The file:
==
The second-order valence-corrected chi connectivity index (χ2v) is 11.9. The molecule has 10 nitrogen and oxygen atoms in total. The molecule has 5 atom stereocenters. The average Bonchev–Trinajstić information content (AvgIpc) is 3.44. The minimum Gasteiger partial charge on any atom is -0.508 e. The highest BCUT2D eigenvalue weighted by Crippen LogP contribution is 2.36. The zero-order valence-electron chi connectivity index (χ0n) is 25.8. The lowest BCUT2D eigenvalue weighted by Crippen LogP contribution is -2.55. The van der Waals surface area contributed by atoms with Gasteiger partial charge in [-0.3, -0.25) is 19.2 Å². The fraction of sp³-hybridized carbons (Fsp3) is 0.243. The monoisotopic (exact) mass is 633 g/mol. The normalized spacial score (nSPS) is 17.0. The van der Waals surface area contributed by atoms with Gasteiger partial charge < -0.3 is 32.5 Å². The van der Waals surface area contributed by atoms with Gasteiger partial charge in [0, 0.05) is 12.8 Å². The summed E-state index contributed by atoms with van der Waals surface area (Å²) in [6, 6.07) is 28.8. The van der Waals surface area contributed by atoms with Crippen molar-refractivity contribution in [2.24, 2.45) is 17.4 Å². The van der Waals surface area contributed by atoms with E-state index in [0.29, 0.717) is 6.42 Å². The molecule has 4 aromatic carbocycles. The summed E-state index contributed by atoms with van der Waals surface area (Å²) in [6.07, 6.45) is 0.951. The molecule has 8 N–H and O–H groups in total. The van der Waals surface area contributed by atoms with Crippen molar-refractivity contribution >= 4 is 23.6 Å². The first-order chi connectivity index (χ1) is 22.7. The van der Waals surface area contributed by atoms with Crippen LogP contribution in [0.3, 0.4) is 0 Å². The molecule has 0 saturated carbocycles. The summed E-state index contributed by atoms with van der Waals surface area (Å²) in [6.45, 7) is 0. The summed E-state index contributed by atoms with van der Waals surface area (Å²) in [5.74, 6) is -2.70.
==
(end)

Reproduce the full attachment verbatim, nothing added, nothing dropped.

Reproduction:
The second-order valence-corrected chi connectivity index (χ2v) is 11.9. The molecule has 10 nitrogen and oxygen atoms in total. The molecule has 5 atom stereocenters. The average Bonchev–Trinajstić information content (AvgIpc) is 3.44. The minimum Gasteiger partial charge on any atom is -0.508 e. The highest BCUT2D eigenvalue weighted by Crippen LogP contribution is 2.36. The zero-order valence-electron chi connectivity index (χ0n) is 25.8. The lowest BCUT2D eigenvalue weighted by Crippen LogP contribution is -2.55. The van der Waals surface area contributed by atoms with Gasteiger partial charge in [-0.3, -0.25) is 19.2 Å². The fraction of sp³-hybridized carbons (Fsp3) is 0.243. The monoisotopic (exact) mass is 633 g/mol. The normalized spacial score (nSPS) is 17.0. The van der Waals surface area contributed by atoms with Gasteiger partial charge < -0.3 is 32.5 Å². The van der Waals surface area contributed by atoms with Gasteiger partial charge in [0, 0.05) is 12.8 Å². The summed E-state index contributed by atoms with van der Waals surface area (Å²) in [6, 6.07) is 28.8. The van der Waals surface area contributed by atoms with Crippen molar-refractivity contribution in [2.24, 2.45) is 17.4 Å². The van der Waals surface area contributed by atoms with E-state index in [0.29, 0.717) is 6.42 Å². The molecule has 4 aromatic carbocycles. The summed E-state index contributed by atoms with van der Waals surface area (Å²) in [6.07, 6.45) is 0.951. The molecule has 8 N–H and O–H groups in total. The van der Waals surface area contributed by atoms with Crippen molar-refractivity contribution >= 4 is 23.6 Å². The first-order chi connectivity index (χ1) is 22.7. The van der Waals surface area contributed by atoms with Crippen LogP contribution in [0.3, 0.4) is 0 Å². The molecule has 0 saturated carbocycles. The summed E-state index contributed by atoms with van der Waals surface area (Å²) in [6.45, 7) is 0. The summed E-state index contributed by atoms with van der Waals surface area (Å²) in [5.74, 6) is -2.70.